The third area where we need action from Ministers is on protection for staff. The Deputy Prime Minister said recently:
“There is going to be no regional pay system. That is not going to happen.”
But we heard yesterday that a breakaway group of 19 NHS trusts in the south-west has joined together to drive through regional pay, in open defiance of the Deputy Prime Minister. They are looking at changes to force staff to take a pay cut of 5%; to end overtime payments for working nights, weekends and bank holidays; to reduce holiday time; and to introduce longer shifts. We even hear that if staff will not accept this, they are going to be made redundant and re-employed on the new terms. So let us ask the Secretary of State and the Minister to answer this today: do the Government support regional pay in the NHS and the other moves planned by trusts in the south-west? If they do not, will they today send a clear message to NHS staff in the south-west that they are prepared to overrule NHS managers?
Fourthly, I shall deal with reconfigurations. The House will recall the promise of a moratorium on changes to hospitals and the Prime Minister’s threat of a “bare-knuckle fight” to resist closure plans. In 2010, the Secretary of State set out four tests that all proposed reconfigurations had to pass. They related to support from general practitioners, strengthened public and patient engagement, clear clinical evidence and support for patient choice. He said:
“Without all those elements, reconfigurations cannot proceed.”
So let me ask the Minister: does he think that the A and E units closing at Ealing, Hammersmith, Charing Cross and Central Middlesex pass that test? How about St Helier, King George, Newark and Rugby? Is it not clear to everyone that the Prime Minister’s bare-knuckle fight never materialised? Is it not also clear that no one told the Foreign Secretary, the Work and Pensions Secretary or even the Minister of State, Department of Health, Paul Burstow, who is responsible for care and older people and who has launched a campaign against his own Department? What clearer sign could there be of the chaos in the Department of Health and of the chaos engulfing the NHS? Will the Secretary of State now take action to stop reconfigurations on the grounds of cost alone?
That brings me to my fifth and final area for action, which is NHS spending. The coalition agreement said:
“We will guarantee that health spending increases in real terms in each year of the Parliament.”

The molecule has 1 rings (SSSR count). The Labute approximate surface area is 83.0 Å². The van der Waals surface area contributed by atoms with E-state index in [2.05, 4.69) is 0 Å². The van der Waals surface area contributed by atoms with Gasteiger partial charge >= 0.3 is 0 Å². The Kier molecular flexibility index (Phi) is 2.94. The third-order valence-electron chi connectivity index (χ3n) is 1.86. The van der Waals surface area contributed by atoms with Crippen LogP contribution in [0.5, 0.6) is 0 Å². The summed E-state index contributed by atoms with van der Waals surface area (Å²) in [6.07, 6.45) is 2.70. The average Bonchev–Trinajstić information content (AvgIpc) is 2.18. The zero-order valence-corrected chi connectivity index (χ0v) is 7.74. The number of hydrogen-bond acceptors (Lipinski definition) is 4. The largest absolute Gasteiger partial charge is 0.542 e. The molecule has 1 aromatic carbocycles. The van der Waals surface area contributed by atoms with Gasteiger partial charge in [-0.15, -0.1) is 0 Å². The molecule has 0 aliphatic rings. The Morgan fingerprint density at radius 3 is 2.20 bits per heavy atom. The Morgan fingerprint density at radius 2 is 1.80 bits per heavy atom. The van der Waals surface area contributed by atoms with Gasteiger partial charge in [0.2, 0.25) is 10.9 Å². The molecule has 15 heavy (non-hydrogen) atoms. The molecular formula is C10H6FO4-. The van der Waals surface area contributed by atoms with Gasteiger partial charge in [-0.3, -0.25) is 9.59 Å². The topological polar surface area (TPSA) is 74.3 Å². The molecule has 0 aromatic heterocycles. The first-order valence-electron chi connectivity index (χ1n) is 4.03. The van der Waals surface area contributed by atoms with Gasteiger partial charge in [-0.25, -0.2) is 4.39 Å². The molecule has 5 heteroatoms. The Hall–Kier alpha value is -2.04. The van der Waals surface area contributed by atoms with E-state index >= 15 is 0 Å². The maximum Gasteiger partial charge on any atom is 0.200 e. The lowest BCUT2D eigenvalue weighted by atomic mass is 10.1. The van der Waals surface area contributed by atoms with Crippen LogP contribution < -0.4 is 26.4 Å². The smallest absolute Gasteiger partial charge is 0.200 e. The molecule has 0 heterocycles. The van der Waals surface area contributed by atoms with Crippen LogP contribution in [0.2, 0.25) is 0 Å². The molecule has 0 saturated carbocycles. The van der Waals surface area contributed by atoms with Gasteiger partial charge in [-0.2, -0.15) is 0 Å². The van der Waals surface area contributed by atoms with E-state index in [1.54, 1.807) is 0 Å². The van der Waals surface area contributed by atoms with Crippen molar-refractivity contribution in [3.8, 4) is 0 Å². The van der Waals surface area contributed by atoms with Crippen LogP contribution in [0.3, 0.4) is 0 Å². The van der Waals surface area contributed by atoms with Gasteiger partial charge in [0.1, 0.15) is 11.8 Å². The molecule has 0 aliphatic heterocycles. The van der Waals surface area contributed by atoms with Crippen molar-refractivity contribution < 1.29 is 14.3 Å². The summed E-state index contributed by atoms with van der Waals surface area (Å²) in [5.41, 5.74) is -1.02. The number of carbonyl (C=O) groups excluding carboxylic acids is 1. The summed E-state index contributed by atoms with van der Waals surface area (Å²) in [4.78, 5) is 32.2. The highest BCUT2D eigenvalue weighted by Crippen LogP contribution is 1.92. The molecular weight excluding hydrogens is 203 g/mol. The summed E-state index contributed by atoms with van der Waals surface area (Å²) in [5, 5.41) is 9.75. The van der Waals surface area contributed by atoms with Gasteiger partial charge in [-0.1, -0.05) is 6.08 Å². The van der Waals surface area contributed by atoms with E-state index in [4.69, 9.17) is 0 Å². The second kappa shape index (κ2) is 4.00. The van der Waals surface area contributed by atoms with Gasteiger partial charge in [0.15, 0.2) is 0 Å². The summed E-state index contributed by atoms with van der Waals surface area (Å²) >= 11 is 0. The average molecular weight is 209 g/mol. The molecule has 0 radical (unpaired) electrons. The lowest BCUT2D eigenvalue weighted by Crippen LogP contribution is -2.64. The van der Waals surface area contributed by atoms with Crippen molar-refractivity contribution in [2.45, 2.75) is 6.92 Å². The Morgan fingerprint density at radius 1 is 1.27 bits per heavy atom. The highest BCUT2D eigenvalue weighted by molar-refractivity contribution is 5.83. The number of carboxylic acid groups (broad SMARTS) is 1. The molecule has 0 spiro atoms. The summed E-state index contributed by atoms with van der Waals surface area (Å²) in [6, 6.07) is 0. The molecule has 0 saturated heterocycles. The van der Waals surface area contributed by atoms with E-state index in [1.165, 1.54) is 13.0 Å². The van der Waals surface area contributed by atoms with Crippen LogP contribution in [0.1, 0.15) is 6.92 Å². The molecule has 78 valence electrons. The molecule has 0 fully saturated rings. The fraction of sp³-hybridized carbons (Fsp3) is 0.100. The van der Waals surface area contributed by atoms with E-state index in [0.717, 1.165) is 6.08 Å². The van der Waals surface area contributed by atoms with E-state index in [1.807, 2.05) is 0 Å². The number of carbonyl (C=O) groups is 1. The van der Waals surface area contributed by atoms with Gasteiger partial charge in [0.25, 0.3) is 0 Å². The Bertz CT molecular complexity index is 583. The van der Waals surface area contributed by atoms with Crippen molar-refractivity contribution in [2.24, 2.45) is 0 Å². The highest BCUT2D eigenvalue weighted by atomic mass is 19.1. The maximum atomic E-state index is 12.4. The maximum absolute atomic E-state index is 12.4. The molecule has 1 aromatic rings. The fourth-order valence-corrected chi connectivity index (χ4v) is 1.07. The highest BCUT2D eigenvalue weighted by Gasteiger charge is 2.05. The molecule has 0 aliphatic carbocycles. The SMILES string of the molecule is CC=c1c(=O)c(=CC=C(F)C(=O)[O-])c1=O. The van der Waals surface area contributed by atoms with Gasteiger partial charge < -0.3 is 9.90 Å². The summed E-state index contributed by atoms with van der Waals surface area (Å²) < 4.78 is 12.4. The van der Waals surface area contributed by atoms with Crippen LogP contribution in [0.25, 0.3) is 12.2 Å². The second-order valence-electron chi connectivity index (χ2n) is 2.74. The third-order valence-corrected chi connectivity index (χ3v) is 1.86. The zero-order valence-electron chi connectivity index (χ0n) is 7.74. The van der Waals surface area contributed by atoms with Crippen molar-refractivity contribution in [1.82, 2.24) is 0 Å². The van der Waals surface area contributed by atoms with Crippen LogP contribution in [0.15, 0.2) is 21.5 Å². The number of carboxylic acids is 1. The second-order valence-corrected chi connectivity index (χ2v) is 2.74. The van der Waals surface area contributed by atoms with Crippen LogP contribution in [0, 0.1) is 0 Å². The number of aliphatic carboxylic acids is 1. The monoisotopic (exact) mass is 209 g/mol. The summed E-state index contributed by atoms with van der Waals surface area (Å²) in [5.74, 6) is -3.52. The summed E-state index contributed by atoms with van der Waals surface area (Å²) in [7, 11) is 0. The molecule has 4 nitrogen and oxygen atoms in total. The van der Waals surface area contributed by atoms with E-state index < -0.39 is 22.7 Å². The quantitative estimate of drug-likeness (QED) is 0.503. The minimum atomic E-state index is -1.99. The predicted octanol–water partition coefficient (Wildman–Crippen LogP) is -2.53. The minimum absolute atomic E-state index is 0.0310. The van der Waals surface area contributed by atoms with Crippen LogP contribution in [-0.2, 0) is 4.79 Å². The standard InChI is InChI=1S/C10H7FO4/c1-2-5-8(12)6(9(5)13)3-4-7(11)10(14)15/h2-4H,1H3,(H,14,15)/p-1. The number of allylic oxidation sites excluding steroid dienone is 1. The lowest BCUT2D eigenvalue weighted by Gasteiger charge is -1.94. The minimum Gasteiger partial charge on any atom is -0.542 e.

That is health spending, not the health allocation. Official Government figures show that actual spending has fallen for two years running and the underspend has been clawed back by the Treasury. Of all the promises the coalition has broken, people will surely find that one the hardest to understand given that the Prime Minister appeared on every billboard in the land, on practically every street in the land, promising to do the opposite just two years ago.
I was prepared to make difficult decisions and be honest about them. I am not proposing the reversal of that decision and I note that clinicians in his area recently said how it had improved outcomes for his constituents. What I will not do—what I will never do—is go to marginal constituencies, as the Secretary of State did, and make false promises that I will reopen such units. The Secretary of State did that before the last election; no wonder he is looking shifty in his seat right now. He went to the hon. Gentleman’s constituency and said that he would reopen that unit. Has he done that? I do not believe that he has.
On that very point about turning up in constituencies just before general elections promising to save A and E services, the Tories pledged to save 999 services at my local hospital, Queen Mary’s, Sidcup. They pledged to keep that A and E open—the Secretary of State did so himself. Where is the A and E?
I do not know how the Secretary of State justifies what has been done. Even in my own patch, Greater Manchester was going through a children’s and maternity services review and some constituencies were benefiting from the changes—Bolton, for example, was getting a bigger maternity unit—but some were not and this Secretary of State went both to Bury, where he said that he would defend the maternity unit, and to Bolton, for a photo call celebrating the new investment. If anything illustrates the sheer opportunism of the Secretary of State in opposition, surely that is the example that does.